Pop-Up 5G Drones to Transform Mountain Search and Rescue

17 May 2024

Published in: Cohort Successes

A team of mobile connectivity and drone specialists have demonstrated the use of flying 5G drones as a moving connectivity bubble which could transform mountain search and rescue missions.

The demonstrations, which took place near Tarfside in Angus, Scotland, brought together JET Connectivity’s (BetaDen Cohort 4.0) pop-up 5G technology with an aerial drone to form a self-deploying 5G network.


Mountain search and rescue is traditionally reliant on teams hiking the mountains and glens or the assistance of helicopters for wider area searches. These two options are either time consuming – potentially disastrous in an emergency – or expensive.


Hillside and mountain locations also often suffer from poor phone signal, so rescue teams cannot communicate or share location or video information while working to save lives.


The challenges seen in emergency situations across the world can be revolutionised with the use of a pop-up, moving, mobile network and visual search platform.


The 5G drone network can be set up in minutes in an emergency. One or multiple drones will search a wide area, whilst streaming video and infrared footage back to the controller over the 5G network which has been created by the drones. 


JET Connectivity’s 5G base station in a box is lightweight and low power, so can be carried by the drone and either deployed remotely on the ground for fixed coverage throughout the mission or kept in flight to provide a moving bubble of connectivity.


The demonstration at Tarfside concluded a research and development pathfinder project as part of the Tay5G Project under the Tay Cities Region Deal. Funded by the Scottish Government, the project has been led by JET Connectivity, supported by DTLX who provided the drone approvals and flights, as well as Abertay University and Scotland 5G Centre.


A second demonstration is planned in June for an offshore beyond visual line of sight (BVLOS) drone demonstration, utilising the pop-up 5G capability at sea as a floating network. This will enable increased safety and less risk to people working offshore by transforming skilled jobs to the safety of a control room with remote surveying, inspections and maintenance.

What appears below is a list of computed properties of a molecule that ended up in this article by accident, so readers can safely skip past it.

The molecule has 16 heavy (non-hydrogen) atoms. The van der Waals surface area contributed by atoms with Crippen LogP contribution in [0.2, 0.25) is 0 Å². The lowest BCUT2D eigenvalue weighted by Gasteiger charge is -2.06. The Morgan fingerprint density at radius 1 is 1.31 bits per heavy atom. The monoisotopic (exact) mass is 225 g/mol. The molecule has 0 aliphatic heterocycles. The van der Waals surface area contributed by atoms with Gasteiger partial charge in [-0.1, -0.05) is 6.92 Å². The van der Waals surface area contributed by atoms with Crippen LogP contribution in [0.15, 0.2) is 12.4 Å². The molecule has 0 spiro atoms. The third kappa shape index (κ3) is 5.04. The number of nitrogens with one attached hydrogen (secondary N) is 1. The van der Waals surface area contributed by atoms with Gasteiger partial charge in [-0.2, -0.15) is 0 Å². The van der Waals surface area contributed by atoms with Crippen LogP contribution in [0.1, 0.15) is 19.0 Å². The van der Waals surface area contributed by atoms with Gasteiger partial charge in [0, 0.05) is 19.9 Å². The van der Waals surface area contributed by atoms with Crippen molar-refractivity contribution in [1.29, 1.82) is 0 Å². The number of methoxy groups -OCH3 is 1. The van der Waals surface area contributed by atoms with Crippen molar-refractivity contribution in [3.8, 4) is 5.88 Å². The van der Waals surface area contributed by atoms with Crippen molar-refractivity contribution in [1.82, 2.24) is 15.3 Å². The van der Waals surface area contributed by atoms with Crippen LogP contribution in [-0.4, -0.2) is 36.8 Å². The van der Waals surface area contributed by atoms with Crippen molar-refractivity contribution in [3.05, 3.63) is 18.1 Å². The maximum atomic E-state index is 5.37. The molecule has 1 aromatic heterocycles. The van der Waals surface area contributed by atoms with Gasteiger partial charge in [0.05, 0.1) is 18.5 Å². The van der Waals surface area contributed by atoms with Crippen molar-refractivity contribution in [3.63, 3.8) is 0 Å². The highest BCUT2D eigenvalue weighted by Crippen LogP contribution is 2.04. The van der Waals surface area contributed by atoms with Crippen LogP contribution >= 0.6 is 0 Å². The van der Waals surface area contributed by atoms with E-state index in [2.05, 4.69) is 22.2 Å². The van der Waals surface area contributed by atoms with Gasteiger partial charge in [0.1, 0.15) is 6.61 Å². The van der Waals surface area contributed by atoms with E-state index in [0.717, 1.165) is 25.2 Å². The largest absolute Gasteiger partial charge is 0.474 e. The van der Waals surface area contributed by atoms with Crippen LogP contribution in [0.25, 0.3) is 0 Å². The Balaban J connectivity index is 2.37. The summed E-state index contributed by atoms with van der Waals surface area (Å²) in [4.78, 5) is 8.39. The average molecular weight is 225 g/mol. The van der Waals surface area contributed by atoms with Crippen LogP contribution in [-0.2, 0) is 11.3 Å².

James Thomas, CEO at JET Connectivity, said: “Its has been fantastic to see the integration of our 5G technology in an aerial drone coming to life. Seeing the difference this could make to search and rescue missions is really exciting, and I hope it can be used to make the work of the fantastic search and rescue teams easier as they continue to save lives. Providing connectivity for safety has always been at the heart of JET’s vision, and I am so excited to see this come to life in new ways with the fantastic work of our engineering and networks teams. There are so many other opportunities to use this solution now the technology has been developed, such as disaster recovery, and we are delighted to be a part of making a difference.”


Scottish Government Economy Secretary Kate Forbes said: “The Scottish Government is providing £2 million towards innovative 5G trials such as the search and rescue drones project as part of the Tay Cities Region Deal. Our funding is enabling businesses and academia to explore the benefits of new technology for communities across Scotland, supported by our Scotland 5G Centre. this project is a great example of how 5G connectivity can be used to support the emergency services in rural areas and potentially save lives.” 


Richard Stark, Director at DTLX said: “With the UK’s drone industry starting to ramp up on the back of several government initiatives, it has been really exciting to work with our sub-contractor, the Edinburgh Drone Company, to build a heavy lift drone and fascinating to learn about the intricacies of 5G technology. Hopefully this project will act as a launchpad for further development to support both the mountain rescue as well as other public and commercial services in remote locations where the ability to communicate large amounts of data, almost instantaneously, is important.”


DR Laith Al-Jobouri of Abertay University’s School of Design and Informatics said: “This project is a powerful example of what can be achieved when academia and industry work together to address real world problems. There’s huge potential here, not just to advance the UK’s approach to search and rescue situations, but also apply the same or similar technology to a wide range of other sectors.”


Kirsty Scott, Senior Business Engagement Manager at The Scotland 5G Centre said: “The Centre is excited to contribute technically to support this project, and also arrange access to our 5G test bed. Using mobile 5G private networks, we’re demonstrating the endless possibilities and flexibility of this technology, without being bound by geography. This project exemplifies how 5G can be used to bring network coverage to remote areas, enhancing mountain rescue operations by enabling drone flights. It’s a game-changer for search and rescue teams, revolutionizing mountain rescue efforts as we know them. We look forward to helping support the wider adoption of this solution.”

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